Thursday, 18 April 2024 23:19

Palestine’s status at the UN explained

What will it take for Palestine to become a full UN Member State? As the Security Council takes up the matter while the devastating war in Gaza enters its seventh month, we looked at Palestine’s current status and what it takes to become a UN Member State.

Palestine’s current status

Right now, Palestine is a “Permanent Observer State” at the UN, enjoying the status that allows it to participate in all of the Organization’s proceedings, except for voting on draft resolutions and decisions in its main organs and bodies, from the Security Council to the General Assembly and its six main committees.

However, some other participation is off-limits to Permanent Observers. This was made clear by a General Assembly resolution, which temporarily, for the year 2019 during which Palestine served as chair of the Group of 77 developing countries and China (G77), accorded to Palestine additional rights: to submit proposals and amendments and introduce them, to exercise a right of reply and to raise procedural motions, including points of order and requests to put proposals to the vote. These rights temporarily accorded to Palestine then expired as of 2020.

On 2 April 2024, Palestine sent the UN Secretary-General a letter requesting renewed consideration be given to the application of Palestine for admission to membership in the UN, a request originally submitted in 2011. Upon receipt of the request, the UN chief forwarded it to the Security Council, which on 8 April took up the matter in an open meeting.

The process is a continuation of what happened in September 2011, when the Palestinian President sent a letter with the application request for UN membership to the UN chief, who promptly sent the application to the Security Council and the General Assembly. In accordance with the Council’s provisional rules of procedure, the Security Council referred the matter to its Committee on Admission of New Members, where members deliberated but were not unanimous on approving the request.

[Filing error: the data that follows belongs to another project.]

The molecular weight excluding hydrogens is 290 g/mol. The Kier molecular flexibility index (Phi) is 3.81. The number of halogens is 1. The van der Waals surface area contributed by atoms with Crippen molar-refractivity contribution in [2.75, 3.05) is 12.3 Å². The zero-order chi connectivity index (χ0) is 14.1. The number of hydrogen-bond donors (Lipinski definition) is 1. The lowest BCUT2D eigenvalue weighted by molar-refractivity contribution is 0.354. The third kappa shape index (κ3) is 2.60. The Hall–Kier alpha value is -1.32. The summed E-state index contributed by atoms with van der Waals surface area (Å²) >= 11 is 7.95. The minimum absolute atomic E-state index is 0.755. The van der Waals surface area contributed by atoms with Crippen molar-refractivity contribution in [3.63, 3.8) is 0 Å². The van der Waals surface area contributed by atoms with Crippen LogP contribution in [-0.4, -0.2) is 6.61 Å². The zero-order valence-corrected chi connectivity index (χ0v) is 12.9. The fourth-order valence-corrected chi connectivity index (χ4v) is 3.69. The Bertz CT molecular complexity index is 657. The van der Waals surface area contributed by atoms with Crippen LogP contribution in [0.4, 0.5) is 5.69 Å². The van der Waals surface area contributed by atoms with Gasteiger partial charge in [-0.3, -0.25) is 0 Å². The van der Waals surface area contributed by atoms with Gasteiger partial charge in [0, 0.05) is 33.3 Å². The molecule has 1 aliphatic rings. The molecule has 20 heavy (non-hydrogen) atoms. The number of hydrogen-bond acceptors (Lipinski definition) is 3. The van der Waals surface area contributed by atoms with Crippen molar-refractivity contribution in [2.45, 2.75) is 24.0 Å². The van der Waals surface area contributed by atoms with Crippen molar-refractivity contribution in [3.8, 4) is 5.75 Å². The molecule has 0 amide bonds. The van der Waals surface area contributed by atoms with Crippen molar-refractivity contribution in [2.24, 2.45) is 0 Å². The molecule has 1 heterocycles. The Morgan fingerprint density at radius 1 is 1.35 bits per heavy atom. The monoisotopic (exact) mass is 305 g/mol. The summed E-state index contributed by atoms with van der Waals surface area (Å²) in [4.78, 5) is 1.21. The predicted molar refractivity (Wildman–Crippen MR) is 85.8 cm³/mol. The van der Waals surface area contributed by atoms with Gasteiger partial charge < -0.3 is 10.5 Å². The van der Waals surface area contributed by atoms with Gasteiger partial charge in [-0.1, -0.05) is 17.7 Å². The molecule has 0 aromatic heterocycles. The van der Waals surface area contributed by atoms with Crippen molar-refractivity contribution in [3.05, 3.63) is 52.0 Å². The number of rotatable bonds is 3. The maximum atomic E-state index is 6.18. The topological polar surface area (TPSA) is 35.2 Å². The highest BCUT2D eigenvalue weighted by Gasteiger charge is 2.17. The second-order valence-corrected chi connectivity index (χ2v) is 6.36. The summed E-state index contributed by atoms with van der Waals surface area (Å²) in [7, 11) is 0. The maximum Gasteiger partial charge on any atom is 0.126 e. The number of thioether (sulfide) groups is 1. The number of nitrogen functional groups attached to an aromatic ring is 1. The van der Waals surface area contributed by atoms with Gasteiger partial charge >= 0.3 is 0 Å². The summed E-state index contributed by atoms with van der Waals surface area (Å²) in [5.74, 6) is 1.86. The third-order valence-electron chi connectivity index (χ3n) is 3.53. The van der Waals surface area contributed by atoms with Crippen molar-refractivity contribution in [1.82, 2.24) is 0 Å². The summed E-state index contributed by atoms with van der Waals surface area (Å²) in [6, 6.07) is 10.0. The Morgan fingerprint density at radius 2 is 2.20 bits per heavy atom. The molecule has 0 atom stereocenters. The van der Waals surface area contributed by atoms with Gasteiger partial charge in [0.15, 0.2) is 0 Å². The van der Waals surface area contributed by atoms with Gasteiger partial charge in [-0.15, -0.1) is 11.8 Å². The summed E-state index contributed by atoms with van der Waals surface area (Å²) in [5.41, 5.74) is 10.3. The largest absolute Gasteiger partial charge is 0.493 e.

UN Photo/Evan Schneider
Riyad Mansour, Permanent Observer of Palestine to the UN, (left) talks with a participant at a special meeting held in observance of the International Day of Solidarity with the Palestinian People. (file)

How UN Member States are born

Agreement between the UN General Assembly and the Security Council is needed to admit any new Member States.

Any application for UN membership comes to the UN Secretary-General and then is forwarded to the Security Council and the General Assembly.

The 15-member organ decides whether or not to recommend the admission to the 193-member General Assembly after its Committee on Admission of New Members deliberates on the matter.

The process is outlined in the UN Charter, whereby UN membership “is open to all other peace-loving States which accept the obligations contained in the present Charter” and “are able and willing to carry out these obligations”.

The Council can vote on the proposal and must have at least nine members in favour and none of its permanent members – China, France, Russia, United Kingdom, United States – using their veto power.

Committee of Admission of New Members

As per rule 59 of its provisional rules of procedure, the Security Council referred the matter to its Committee of the Admission of New Members. The Committee met twice, on 8 and 11 April 2024.

In 2011, Committee members considered Palestine’s request at meetings held over two months, but could not unanimously advise the Council to approve the application, with some members in favour, others noting that an abstention was envisaged in the event of a vote and several suggesting other options, including that as an intermediate step, “the General Assembly should adopt a resolution by which Palestine would be made an Observer State,” according to the Committee report.